Irvine Welsh, the well-known author and playwright has just written two new productions ‘Performers’ and ‘Creatives’ which will debut at the Edinburgh Fringe Festival in Scotland this August, marking the 70th annual Fringe Festival to date.
‘Performers’ is a play written by himself and Dean Cavanagh and is based on the Scottish filmmaker Donald Cammell’s and Nicolas Roeg’s film “Performance” set in the 60’s but is a very different plot altogether. ‘Creatives’ is a dark, comic pop-opera by Irvine Welsh and Don De Grazia. Featuring the original Chicago cast and a wide-ranging original score by Laurence Mark Wythe.
As I speak to Irvine he is sat opposite Islington Town Hall, it’s dull but warm and he seems chipper.
As the film ‘Performance’ was voted the 48th greatest British film of all time. Are you apprehensive that it won’t ‘live up’ to the premise of the original film?
A very different piece its stand alone, you don’t have to have seen the film to get the play, the play is very much kind of about two guys — it’s a comedy, it’s Samuel Beckett meets Brian Rix basically, so there is an element of slapstick and farce but it is a serious play about the changing sexual morals and the breakdown of class structure in 60s Britain which is kinda quite resonant now but on a much larger scale with the decline of capitalism. It’s a resonant piece disguised as a dark comedy.
So, do you think the issues in this play will resonate with the issues of today?
I think it’s all about changing gender and sexual morals and values because we’ve got the end of the division of labour these things made gender into a very binary concept with walls which are now breaking down. It makes everything up for grabs. These are fascinating times, the art that is going to be coming out in performers and creatives, it’s something that is going to be at the forefront of today.
I know you have already written two stage productions, so how does writing a play differ from writing a book?
When you write a book it’s just you on your own with your own ideas then you send it to your editor and they suggest changes or not based on how successful they think you’ve been. With a musical, you’re devising it from scratch with the director and the other team members. Performers was an authored piece, two writers banging out this idea but then it changes when you get into the theatre.
What was it like working with Dean Cavanagh, did your views differ when bringing this performance to life?
Dean is brilliant to work with and Don and Dean are both close friends, both of them have a friendship that is longer lasting than any work project. So, you bring that element of trust and you can say stuff like ‘fuck off you half-wit, this doesn’t work’ and he’ll be like ‘Yeah, whatever’. But you also look after each other, the passions tend to be shared. We both get excited about something and get the same energy and you know what you want it to be the same thematically etc. You may have some differences but you both have a vision. And when you figure out what you want it just fits. I worked with Tom Mullan and Larry White for Creatives and I find the more people you work with the harder it is to get anonymity. So sometimes I do have to make compromises to see the bigger picture. Sometimes you have to give up that little thing that you’re passionate about using.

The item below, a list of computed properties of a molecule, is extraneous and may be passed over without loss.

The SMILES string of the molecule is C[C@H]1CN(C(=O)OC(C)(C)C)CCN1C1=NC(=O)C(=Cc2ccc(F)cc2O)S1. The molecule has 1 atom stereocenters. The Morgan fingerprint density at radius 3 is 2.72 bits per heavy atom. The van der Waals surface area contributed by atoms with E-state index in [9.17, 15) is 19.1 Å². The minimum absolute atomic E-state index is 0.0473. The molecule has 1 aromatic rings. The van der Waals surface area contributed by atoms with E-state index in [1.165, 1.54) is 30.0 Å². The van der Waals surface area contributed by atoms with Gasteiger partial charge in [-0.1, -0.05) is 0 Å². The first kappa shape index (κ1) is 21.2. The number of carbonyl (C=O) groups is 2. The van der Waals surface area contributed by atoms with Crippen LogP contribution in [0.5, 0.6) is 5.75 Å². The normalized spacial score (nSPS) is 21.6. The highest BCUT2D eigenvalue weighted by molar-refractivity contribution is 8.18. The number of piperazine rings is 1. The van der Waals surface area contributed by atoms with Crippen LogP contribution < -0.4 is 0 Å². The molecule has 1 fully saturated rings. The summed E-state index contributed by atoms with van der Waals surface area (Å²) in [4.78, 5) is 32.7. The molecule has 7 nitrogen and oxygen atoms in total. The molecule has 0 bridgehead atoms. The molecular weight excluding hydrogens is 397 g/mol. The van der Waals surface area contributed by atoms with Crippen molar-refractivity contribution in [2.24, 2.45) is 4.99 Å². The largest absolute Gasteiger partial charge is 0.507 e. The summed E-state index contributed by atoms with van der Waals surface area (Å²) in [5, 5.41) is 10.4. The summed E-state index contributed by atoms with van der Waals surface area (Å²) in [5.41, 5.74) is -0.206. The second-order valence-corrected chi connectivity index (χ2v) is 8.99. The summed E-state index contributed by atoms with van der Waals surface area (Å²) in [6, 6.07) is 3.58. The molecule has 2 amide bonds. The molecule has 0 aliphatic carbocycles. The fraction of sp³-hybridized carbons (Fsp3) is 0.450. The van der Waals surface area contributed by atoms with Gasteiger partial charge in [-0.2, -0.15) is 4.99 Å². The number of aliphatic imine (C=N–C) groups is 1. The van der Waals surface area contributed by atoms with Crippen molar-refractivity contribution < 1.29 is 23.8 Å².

Are you afraid that the success from Trainspotting will over shadow any new projects you are part of?
You sell tickets on the back of Trainspotting and it gets pushed up into the light but it makes everything harder because everything is compared to Trainspotting. Sometimes you just want your own little project, but it’s harder to do now. You know that they’re not gonna hit the commercial base, some of the things I’ve done that I didn’t think would be commercial successes have been and other things I thought would take off just didn’t. I guess it’s like having kids, some of them might become brain surgeons but others may be master criminals or stacking shelves at Tesco but you have to love them all equally.
How does art change when exposed to commercialism?
Everything you do has to be out of love, I mean I’m not very good at identifying genres and niches and emotional audience. I tend to just go for it and express myself and just see how it pans out.
Do you have a preference when it comes to a style of writing or are you a man of many talents that can’t be tamed?
I fancy myself as an effluence man who can do anything but you have to stick to what you’re good at but at the same time you have to extend yourself and move out of your comfort zone too, whatever your art is.
What did it feel like when Danny Boyle picked up Trainspotting and turned it into a film?
I saw a ‘Shallow Grave’ and thought it was a good foot between cinematic energy that Danny Boyle and John Hodge had between the characters and the storyline that I brought to it and honestly, I thought it would be a great fit and a great film. Obviously, I was very happy it happened and to be working with very good people. I’m very lucky to have worked with some good people and I mean even in films like Ecstasy that wasn’t a massive hit I still got to work with Rob Heydon and Filth was a big hit but you’re just lucky to work with people like Danny, John and Rob.